After months of being on paid administrative leave, Director of Special Education and Services Deirdre Osypuk has resigned, effective immediately.
"As explained to you in my December 23, 2013, 18-page response to the Gamm report, I inherited many problems," Osypuk wrote in her Jan. 21 letter of resignation to interim Superintendent Lynne Pierson, referring to the independent investigation by attorney Sue Gamm. "I am proud to have led improvements in student achievement, as evidenced by an increase in CMT vertical scale scores in Reading and Math; to have promoted the inclusion of special needs students into their neighborhood schools; and to have delivered a student-centered and fiscally responsible budget."
"It has been a pleasure working with such a talented group of educators, students, parents and administrators," Osypuk wrote in the letter, which was provided to the Darien News by her attorney, Leon Rosenblatt.
Osypuk went on paid administrative leave June 17 following an investigation into the special education department that confirmed multiple areas of noncompliance with state law.
In March 2013, a group of parents filed a complaint with the state Department of Education claiming that the Darien Public Schools violated the Individuals with Disabilities Education Act by removing the "team aspect" of the Planning and Placement Team meetings, at which students' programs and goals for the year are determined. At a later meeting with state representatives, allegations were made that Individual Education Plans were changed after PPTs and services were not being provided. Those allegations were found by the state to be true.
Osypuk claimed, in the final report from Gamm, that the problems within the special education department were inherited from the previous administration, which was led by Robin Pavia.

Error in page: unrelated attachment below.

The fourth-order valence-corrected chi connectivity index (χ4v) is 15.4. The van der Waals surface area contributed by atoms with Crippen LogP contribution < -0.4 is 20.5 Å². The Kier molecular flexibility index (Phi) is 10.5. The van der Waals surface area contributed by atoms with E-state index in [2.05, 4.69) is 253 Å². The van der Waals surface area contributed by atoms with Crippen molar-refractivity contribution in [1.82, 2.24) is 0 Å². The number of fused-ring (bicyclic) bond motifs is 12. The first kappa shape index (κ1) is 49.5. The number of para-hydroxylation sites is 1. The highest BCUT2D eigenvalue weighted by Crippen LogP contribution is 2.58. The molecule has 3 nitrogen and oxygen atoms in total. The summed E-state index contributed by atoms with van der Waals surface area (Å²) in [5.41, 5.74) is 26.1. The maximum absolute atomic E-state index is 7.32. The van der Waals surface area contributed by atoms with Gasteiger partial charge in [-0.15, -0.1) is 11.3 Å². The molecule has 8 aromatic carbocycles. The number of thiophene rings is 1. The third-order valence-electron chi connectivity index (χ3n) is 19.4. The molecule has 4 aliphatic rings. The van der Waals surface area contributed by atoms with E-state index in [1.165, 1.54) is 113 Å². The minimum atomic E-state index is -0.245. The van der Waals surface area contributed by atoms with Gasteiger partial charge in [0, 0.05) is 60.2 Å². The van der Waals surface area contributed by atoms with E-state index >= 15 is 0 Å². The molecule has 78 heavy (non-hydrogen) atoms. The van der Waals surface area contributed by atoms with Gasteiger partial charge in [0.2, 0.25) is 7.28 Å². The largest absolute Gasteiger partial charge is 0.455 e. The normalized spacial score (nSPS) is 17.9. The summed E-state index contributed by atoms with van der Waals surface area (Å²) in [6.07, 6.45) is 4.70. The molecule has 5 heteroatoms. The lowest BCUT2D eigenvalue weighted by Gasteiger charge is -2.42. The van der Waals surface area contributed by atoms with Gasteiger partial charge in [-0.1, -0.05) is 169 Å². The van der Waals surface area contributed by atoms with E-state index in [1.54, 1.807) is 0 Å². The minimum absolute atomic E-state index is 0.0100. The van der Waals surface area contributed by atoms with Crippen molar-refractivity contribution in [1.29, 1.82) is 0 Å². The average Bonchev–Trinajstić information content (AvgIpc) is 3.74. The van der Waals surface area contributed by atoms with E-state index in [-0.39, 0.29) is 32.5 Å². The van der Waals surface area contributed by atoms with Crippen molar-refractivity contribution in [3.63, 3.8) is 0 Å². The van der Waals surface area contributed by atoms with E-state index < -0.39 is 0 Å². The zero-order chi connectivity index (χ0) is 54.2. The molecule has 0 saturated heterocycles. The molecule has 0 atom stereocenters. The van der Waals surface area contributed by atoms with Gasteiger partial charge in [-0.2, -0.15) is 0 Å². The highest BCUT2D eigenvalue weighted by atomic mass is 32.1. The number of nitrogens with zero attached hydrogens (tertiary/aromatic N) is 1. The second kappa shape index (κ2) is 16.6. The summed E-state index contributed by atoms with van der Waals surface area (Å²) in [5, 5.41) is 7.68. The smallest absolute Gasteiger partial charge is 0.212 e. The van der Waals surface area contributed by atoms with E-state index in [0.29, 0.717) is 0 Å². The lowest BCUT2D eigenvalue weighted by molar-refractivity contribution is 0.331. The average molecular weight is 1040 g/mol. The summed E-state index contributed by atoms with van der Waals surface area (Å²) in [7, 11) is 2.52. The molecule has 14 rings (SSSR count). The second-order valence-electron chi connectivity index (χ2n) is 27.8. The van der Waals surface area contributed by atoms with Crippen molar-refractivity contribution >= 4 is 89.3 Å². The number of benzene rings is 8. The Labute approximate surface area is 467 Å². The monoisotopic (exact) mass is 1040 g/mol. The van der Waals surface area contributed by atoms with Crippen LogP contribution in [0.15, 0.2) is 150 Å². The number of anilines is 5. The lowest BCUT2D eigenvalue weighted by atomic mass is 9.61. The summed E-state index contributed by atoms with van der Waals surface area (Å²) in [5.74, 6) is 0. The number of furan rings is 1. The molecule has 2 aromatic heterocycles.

The claims are included in Gamm's final report, which was released Dec. 16. Osypuk told Gamm in a Nov. 25 letter that many of the problems outlined in the full report began "prior to her tenure in Darien, and that she had tried to remedy areas the district perceived as problematic."
"It was validating to read in the `Gamm Report' that the corrections I made to students' IEP's did `not reflect substantive service changes,'" Osypuk wrote. "The corrections, such as correcting inaccurate dates, did not impact student services and were trivial in nature. It was also validating to read in the Connecticut State Department of Education's report, `Many staff members said they did not interpret the `unified front' language in the training material to mean that a preapproval or predetermination of services was required."
Andrew Feinstein, the Mystic-based attorney who represents the group of parents that filed the complaint, said he was "completely blind-sided" by the resignation.
"Seems to pretty obvious that she was paid off," Feinstein said. "Why give up the next six months of pay unless there was a settlement agreement?"
Osypuk, Pierson, and Board of Education Chairman Elizabeth Hagerty-Ross could not be reached for comment.
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